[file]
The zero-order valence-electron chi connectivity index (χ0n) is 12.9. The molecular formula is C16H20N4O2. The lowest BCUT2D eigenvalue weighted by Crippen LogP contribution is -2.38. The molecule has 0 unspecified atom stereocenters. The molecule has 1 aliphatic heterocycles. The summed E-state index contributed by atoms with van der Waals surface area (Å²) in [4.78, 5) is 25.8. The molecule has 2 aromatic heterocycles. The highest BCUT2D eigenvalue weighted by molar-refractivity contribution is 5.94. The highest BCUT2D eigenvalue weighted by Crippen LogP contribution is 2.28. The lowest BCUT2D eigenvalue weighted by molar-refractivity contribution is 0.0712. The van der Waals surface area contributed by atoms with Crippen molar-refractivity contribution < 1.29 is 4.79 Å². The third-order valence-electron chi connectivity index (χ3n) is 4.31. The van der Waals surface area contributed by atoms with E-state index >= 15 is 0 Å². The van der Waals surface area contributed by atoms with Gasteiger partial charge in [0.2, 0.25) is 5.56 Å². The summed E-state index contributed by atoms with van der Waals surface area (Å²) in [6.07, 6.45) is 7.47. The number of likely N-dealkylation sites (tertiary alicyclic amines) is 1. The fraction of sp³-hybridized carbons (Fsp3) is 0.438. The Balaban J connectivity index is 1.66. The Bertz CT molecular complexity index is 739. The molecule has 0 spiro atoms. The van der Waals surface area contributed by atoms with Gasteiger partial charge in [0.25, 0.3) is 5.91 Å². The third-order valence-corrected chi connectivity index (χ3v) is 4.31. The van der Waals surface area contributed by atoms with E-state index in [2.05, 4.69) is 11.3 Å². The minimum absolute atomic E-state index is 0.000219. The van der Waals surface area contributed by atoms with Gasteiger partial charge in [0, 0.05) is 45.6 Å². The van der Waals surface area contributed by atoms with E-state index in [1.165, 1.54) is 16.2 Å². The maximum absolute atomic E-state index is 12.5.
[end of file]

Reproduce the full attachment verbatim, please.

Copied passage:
The zero-order valence-electron chi connectivity index (χ0n) is 12.9. The molecular formula is C16H20N4O2. The lowest BCUT2D eigenvalue weighted by Crippen LogP contribution is -2.38. The molecule has 0 unspecified atom stereocenters. The molecule has 1 aliphatic heterocycles. The summed E-state index contributed by atoms with van der Waals surface area (Å²) in [4.78, 5) is 25.8. The molecule has 2 aromatic heterocycles. The highest BCUT2D eigenvalue weighted by molar-refractivity contribution is 5.94. The highest BCUT2D eigenvalue weighted by Crippen LogP contribution is 2.28. The lowest BCUT2D eigenvalue weighted by molar-refractivity contribution is 0.0712. The van der Waals surface area contributed by atoms with Crippen molar-refractivity contribution < 1.29 is 4.79 Å². The third-order valence-electron chi connectivity index (χ3n) is 4.31. The van der Waals surface area contributed by atoms with E-state index >= 15 is 0 Å². The van der Waals surface area contributed by atoms with Gasteiger partial charge in [0.2, 0.25) is 5.56 Å². The summed E-state index contributed by atoms with van der Waals surface area (Å²) in [6.07, 6.45) is 7.47. The number of likely N-dealkylation sites (tertiary alicyclic amines) is 1. The fraction of sp³-hybridized carbons (Fsp3) is 0.438. The Balaban J connectivity index is 1.66. The Bertz CT molecular complexity index is 739. The molecule has 0 spiro atoms. The van der Waals surface area contributed by atoms with Gasteiger partial charge in [0.25, 0.3) is 5.91 Å². The third-order valence-corrected chi connectivity index (χ3v) is 4.31. The van der Waals surface area contributed by atoms with E-state index in [2.05, 4.69) is 11.3 Å². The minimum absolute atomic E-state index is 0.000219. The van der Waals surface area contributed by atoms with Gasteiger partial charge in [0, 0.05) is 45.6 Å². The van der Waals surface area contributed by atoms with E-state index in [1.165, 1.54) is 16.2 Å². The maximum absolute atomic E-state index is 12.5.